If you were to walk into a lot of commercial gyms these days I would imagine you would find a functional fitness area with, no doubt, a fantastic selection of kit. If you can’t find it it will likely be nestled in a corner away from the high tech aerobic and resistance machines. Alternatively you might find something like this...
Yep, that is a 'functional training' rig... WTF!!
I would imagine that, unless there is an instructor there to help use it, a lot of people would be unaware of what training to do and why, much less there being a functional purpose. Don't get me wrong, I am sure you can do plenty of stuff on that, but for all but the uninitiated it is overkill!
The advent of functional training has become a marketer's dream! It's not that it hasn't been around for a while, it's just becoming the latest buzz word. Take a word and bend it as far as possible to fit any product/situation.
Here is the dictionary definition of functional from Merriam-Webster
1 a : of, connected with, or being a function
b : affecting physiological or psychological functions but not organic structure
2 : used to contribute to the development or maintenance of a larger whole
; also : designed or developed chiefly from the point of view of use
3 : performing or able to perform a regular function
Each individual is unique and our individual days demand different things from us and, therefore, our body needs to function for our own environments. Recalling my doctor analogy from my posture and movement analysis post the provision of 'functional' training equipment is akin to having the keys to the pharmacy and saying "everything you need is there, help yourself!"
Inability, discomfort or impeded performance of a regular function are the symptoms, movement assessment is the diagnosis, functional training is the treatment in order to be more 'able to perform a regular function'. I don't know about you but I rarely find myself swinging across a rope or on the monkey bars at the park; well not anymore!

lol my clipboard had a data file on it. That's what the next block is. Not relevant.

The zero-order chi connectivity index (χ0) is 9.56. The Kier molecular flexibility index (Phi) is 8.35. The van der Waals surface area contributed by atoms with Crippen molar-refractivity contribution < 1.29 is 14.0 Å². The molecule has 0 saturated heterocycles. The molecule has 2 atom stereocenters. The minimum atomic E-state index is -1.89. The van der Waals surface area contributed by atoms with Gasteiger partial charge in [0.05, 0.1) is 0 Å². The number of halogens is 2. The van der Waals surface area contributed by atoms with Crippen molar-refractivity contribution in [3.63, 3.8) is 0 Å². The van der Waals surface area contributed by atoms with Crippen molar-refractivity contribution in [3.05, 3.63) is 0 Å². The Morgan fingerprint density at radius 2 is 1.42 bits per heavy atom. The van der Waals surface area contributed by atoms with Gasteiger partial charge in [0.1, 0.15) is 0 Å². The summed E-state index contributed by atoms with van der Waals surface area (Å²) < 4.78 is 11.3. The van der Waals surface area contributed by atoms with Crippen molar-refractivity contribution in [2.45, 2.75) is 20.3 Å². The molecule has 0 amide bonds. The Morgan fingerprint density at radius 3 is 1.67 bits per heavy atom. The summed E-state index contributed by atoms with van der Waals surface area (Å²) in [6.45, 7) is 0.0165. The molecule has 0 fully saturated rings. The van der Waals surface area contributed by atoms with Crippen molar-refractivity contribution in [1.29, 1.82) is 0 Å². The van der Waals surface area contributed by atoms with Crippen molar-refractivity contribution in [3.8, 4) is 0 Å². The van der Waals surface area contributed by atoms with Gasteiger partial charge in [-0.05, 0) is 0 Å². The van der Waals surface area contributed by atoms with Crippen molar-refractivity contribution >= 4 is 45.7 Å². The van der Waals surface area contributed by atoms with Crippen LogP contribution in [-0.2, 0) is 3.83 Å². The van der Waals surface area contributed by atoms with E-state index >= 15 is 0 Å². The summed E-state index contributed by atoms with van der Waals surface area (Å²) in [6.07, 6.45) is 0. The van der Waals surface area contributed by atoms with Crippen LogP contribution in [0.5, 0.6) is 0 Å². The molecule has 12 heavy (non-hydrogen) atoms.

The treatment, aka training plan, should focus on movement patterns by mobilising, stabilising and then building strength. My friends at Sideways8 aptly sum it up as follows:
'All movement is built upon a base of mobility and stability. Therefore, prior to developing a specific movement, we often need to address our clients mobility and stability...."
"...Simply put, this means that the parts that should be stable are stable and the parts that move should move correctly which leads to postural stability. Once that stability has been established, you can commence the process of (re)learning how to move the body.'
The point of this is that functional training needs to focus on whole movement patterns whilst building stability and mobility in all the component parts.
Functional training done properly should use various tools e.g., bodyweight movements, bands, kettlebells, to help increase mobility, stability and strength. Functional training done properly should be specific to your individual needs and improving areas that are less strong or impeded when undertaking regular tasks.
I have a history of back pain so my own training includes back rotations, to mobilise my spine, followed by anti-rotational kneeling chopping exercises to increase the stability in my trunk and lower body by engaging my bum and core. I don't have a cable machine, as depicted on FMS, so I use a band secured to a pole and a broom stick; it is remarkably effective and necessity is the mother of invention! The use of Kettlebells also helps my hip mobility, trunk stability and strength and properly engaging my bum and core to further build a strong foundation.
Functionally this enables me to get through my days more easily, ride my bike for longer without discomfort as well as generally improving my posture.
Given the increasingly sedentary lives the population leads through prolonged sitting at work, commutes in cars or trains, functional training should focus on moving better, more frequently and with confidence in the ability to perform regular functions. Above all else functional training should provide a strong platform for managing everyday tasks with relative ease.